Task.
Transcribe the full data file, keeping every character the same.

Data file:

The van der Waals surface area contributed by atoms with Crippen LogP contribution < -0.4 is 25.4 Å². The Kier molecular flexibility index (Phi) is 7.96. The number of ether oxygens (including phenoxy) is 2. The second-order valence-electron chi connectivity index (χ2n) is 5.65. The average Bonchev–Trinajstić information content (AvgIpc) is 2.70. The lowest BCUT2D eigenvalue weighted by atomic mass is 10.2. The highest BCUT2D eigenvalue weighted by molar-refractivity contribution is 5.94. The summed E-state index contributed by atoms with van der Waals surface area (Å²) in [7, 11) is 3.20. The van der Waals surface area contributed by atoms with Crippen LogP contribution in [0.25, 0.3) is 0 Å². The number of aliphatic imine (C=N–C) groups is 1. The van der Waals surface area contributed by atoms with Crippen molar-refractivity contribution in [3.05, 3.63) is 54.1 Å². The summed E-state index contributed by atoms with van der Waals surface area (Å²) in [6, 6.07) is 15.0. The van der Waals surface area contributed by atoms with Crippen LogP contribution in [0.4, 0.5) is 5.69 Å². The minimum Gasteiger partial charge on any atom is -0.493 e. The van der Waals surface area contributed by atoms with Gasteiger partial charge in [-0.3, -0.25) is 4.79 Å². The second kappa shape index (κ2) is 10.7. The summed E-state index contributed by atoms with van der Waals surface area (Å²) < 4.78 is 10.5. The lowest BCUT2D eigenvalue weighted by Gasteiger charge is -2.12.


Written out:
The van der Waals surface area contributed by atoms with Crippen LogP contribution < -0.4 is 25.4 Å². The Kier molecular flexibility index (Phi) is 7.96. The number of ether oxygens (including phenoxy) is 2. The second-order valence-electron chi connectivity index (χ2n) is 5.65. The average Bonchev–Trinajstić information content (AvgIpc) is 2.70. The lowest BCUT2D eigenvalue weighted by atomic mass is 10.2. The highest BCUT2D eigenvalue weighted by molar-refractivity contribution is 5.94. The summed E-state index contributed by atoms with van der Waals surface area (Å²) in [7, 11) is 3.20. The van der Waals surface area contributed by atoms with Crippen LogP contribution in [0.25, 0.3) is 0 Å². The number of aliphatic imine (C=N–C) groups is 1. The van der Waals surface area contributed by atoms with Crippen molar-refractivity contribution in [3.05, 3.63) is 54.1 Å². The summed E-state index contributed by atoms with van der Waals surface area (Å²) in [6, 6.07) is 15.0. The van der Waals surface area contributed by atoms with Crippen LogP contribution in [0.4, 0.5) is 5.69 Å². The minimum Gasteiger partial charge on any atom is -0.493 e. The van der Waals surface area contributed by atoms with Gasteiger partial charge in [-0.3, -0.25) is 4.79 Å². The second kappa shape index (κ2) is 10.7. The summed E-state index contributed by atoms with van der Waals surface area (Å²) < 4.78 is 10.5. The lowest BCUT2D eigenvalue weighted by Gasteiger charge is -2.12.